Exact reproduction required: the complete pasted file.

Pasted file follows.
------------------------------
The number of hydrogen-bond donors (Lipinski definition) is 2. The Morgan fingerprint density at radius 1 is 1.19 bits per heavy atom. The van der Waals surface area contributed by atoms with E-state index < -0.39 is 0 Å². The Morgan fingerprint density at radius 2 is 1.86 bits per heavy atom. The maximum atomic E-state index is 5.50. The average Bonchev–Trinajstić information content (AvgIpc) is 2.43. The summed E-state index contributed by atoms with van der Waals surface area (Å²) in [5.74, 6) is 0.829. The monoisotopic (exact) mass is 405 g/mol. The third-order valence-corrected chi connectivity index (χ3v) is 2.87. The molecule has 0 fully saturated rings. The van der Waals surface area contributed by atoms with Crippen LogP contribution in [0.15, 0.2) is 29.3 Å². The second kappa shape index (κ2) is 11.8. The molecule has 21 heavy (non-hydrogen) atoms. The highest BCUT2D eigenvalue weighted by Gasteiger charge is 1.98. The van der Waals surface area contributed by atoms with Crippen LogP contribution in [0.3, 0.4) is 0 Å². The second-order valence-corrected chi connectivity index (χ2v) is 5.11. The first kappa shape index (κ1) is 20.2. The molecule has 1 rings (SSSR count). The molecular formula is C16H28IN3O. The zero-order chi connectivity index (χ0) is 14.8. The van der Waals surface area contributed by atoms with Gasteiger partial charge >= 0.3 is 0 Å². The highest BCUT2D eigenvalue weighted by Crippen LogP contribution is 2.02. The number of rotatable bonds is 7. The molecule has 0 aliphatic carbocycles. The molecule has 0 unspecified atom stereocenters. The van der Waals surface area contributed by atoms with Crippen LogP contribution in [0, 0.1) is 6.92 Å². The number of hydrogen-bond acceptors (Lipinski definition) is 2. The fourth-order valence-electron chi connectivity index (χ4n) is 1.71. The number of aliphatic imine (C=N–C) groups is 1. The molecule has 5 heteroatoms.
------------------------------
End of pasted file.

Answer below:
The number of hydrogen-bond donors (Lipinski definition) is 2. The Morgan fingerprint density at radius 1 is 1.19 bits per heavy atom. The van der Waals surface area contributed by atoms with E-state index < -0.39 is 0 Å². The Morgan fingerprint density at radius 2 is 1.86 bits per heavy atom. The maximum atomic E-state index is 5.50. The average Bonchev–Trinajstić information content (AvgIpc) is 2.43. The summed E-state index contributed by atoms with van der Waals surface area (Å²) in [5.74, 6) is 0.829. The monoisotopic (exact) mass is 405 g/mol. The third-order valence-corrected chi connectivity index (χ3v) is 2.87. The molecule has 0 fully saturated rings. The van der Waals surface area contributed by atoms with Crippen LogP contribution in [0.15, 0.2) is 29.3 Å². The second kappa shape index (κ2) is 11.8. The molecule has 21 heavy (non-hydrogen) atoms. The highest BCUT2D eigenvalue weighted by Gasteiger charge is 1.98. The van der Waals surface area contributed by atoms with Crippen LogP contribution in [0.3, 0.4) is 0 Å². The second-order valence-corrected chi connectivity index (χ2v) is 5.11. The first kappa shape index (κ1) is 20.2. The molecule has 1 rings (SSSR count). The molecular formula is C16H28IN3O. The zero-order chi connectivity index (χ0) is 14.8. The van der Waals surface area contributed by atoms with Gasteiger partial charge >= 0.3 is 0 Å². The highest BCUT2D eigenvalue weighted by Crippen LogP contribution is 2.02. The number of rotatable bonds is 7. The molecule has 0 aliphatic carbocycles. The molecule has 0 unspecified atom stereocenters. The van der Waals surface area contributed by atoms with Crippen LogP contribution in [0, 0.1) is 6.92 Å². The number of hydrogen-bond acceptors (Lipinski definition) is 2. The fourth-order valence-electron chi connectivity index (χ4n) is 1.71. The number of aliphatic imine (C=N–C) groups is 1. The molecule has 5 heteroatoms.